If I were to go with my gut feelings about Wang Du’s work, then I would be missing (some of) the point. It would be too easy to dismiss Wang Du’s work as overblown, ego-driven, dumb objects, but looking beyond the surface of bluster, Wang’s work plays with relevant issues of how we see and understand these objects as both subtle and overt political tools. (Edward Sanderson)

Accidental Message: Art is Not a System, Not a World, OCT Contemporary Art Terminal, Shenzhen

The question remains though: if “Art is Not a System, Not a World,” what does that leave us with? In the past, if art in general, or certain artworks, have been justified by the fact they form, or are presented as part of, a “system” or a “world,” then will these particular works be seen as lacking under this new perspective and disappear from the canon? (Edward Sanderson)

guest, Good Luck, Hemuse Gallery, Beijing

The presentation at Hemuse is not spectacular, nor didactic nor opinionated, so I believe Guest’s intentions with Good Luck are to be sensitive and respectful, within the parameters of their own art practice. But nevertheless the obvious question is: is this exploitation? (Edward Sanderson)

(Image on top: Tsang Kin-Wah, Ecce Homo Trilogy, Installation view; Photo courtesy of the artist.)


Tsang Kin-Wah, Ecce Homo Trilogy I, Pearl Lam Galleries, Hong Kong

The formal power of this entire arrangement is thrilling, apparently resolved in a way that has been lacking from more fragmentary output from the artist. Of course, the true triumph here is that Tsang Kin-Wah has emerged not only as a leading Hong Kong artist on the international stage, but also as a leading figure in the Hong Kong art scene. (Robin Peckham)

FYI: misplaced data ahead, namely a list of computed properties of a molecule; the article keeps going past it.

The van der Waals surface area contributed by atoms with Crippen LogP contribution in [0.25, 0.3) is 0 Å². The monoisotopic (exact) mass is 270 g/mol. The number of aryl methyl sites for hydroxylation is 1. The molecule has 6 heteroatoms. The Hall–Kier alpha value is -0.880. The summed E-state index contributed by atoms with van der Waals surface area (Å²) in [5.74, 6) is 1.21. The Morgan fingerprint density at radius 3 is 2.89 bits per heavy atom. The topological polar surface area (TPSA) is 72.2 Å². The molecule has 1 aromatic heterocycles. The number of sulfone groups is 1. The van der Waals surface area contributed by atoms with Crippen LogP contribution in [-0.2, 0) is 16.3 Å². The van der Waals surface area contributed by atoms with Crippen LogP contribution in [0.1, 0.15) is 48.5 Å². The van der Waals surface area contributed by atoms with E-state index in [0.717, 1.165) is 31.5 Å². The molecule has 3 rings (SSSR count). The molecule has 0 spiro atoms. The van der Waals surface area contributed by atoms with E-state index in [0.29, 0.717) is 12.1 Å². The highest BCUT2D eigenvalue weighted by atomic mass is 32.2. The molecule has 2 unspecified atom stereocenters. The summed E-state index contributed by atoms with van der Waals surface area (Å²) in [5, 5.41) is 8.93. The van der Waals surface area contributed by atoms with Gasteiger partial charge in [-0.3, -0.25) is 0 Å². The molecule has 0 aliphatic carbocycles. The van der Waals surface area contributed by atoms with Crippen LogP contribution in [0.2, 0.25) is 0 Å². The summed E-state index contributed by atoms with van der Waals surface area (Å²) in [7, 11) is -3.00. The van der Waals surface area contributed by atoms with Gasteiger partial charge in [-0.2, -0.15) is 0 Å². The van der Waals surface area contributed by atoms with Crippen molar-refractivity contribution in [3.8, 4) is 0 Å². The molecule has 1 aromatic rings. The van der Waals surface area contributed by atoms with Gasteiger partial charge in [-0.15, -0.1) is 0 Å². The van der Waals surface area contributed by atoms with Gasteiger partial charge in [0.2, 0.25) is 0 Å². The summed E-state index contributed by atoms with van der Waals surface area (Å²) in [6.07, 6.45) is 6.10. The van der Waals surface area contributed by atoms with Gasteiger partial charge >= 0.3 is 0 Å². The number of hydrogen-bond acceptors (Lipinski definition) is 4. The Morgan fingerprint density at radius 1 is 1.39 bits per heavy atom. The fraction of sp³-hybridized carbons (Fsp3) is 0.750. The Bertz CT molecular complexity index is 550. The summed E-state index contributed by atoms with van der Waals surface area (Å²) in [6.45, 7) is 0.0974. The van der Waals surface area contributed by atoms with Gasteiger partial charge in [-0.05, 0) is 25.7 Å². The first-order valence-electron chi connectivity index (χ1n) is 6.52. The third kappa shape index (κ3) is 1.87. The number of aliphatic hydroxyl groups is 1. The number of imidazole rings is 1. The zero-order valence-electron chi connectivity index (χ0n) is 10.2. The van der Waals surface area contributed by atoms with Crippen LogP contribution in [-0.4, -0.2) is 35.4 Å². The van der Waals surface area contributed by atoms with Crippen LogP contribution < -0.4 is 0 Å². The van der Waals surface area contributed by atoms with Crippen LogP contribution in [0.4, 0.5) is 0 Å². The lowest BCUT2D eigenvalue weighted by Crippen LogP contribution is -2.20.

Wang Wei, A Wall on the Wall, A Floor on the Floor, Magician Space, Beijing

The institutional references in Wang Wei’s work are significant as demonstrations of the effects of displacement of one institution into another by the appearance of these tiles within the gallery space. What this amounts to, though, is uncertain. (Edward Sanderson)

Elaine W. Ho, Rania Ho, The Meeting Room, Arrow Factory, Beijing

…one might say The Meeting Room is a meeting of meetings… To my mind, The Meeting Room project cleverly keys directly into the personal interests of people – these meetings would not happen if no one had an interest. The fact that the schedule has been filled out by such a broad range of interest-groups, shows that this service is something people really do want or need. (Edward Sanderson)

SEE/SAW: Collective Practice in China Now, Ullens Center for Contemporary Art, Beijing

While groupings of artists have always existed, not least in China, this way of working has become a very visible feature of artists’ practice here over the past few years, seeming to gain ground in terms of their sheer number, as well as their increasing appearance in galleries. While some of the groupings might be problematic in terms of their reasons for existing, this has become a valuable and powerful method by which artists assert their solidarity and power within the art world here. (Edward Sanderson)


(Image at top: Wang Qingsong, Installation View, Courtesy of Tang Contemporary and the artist.)

Posted by ArtSlant Team on 1/7/13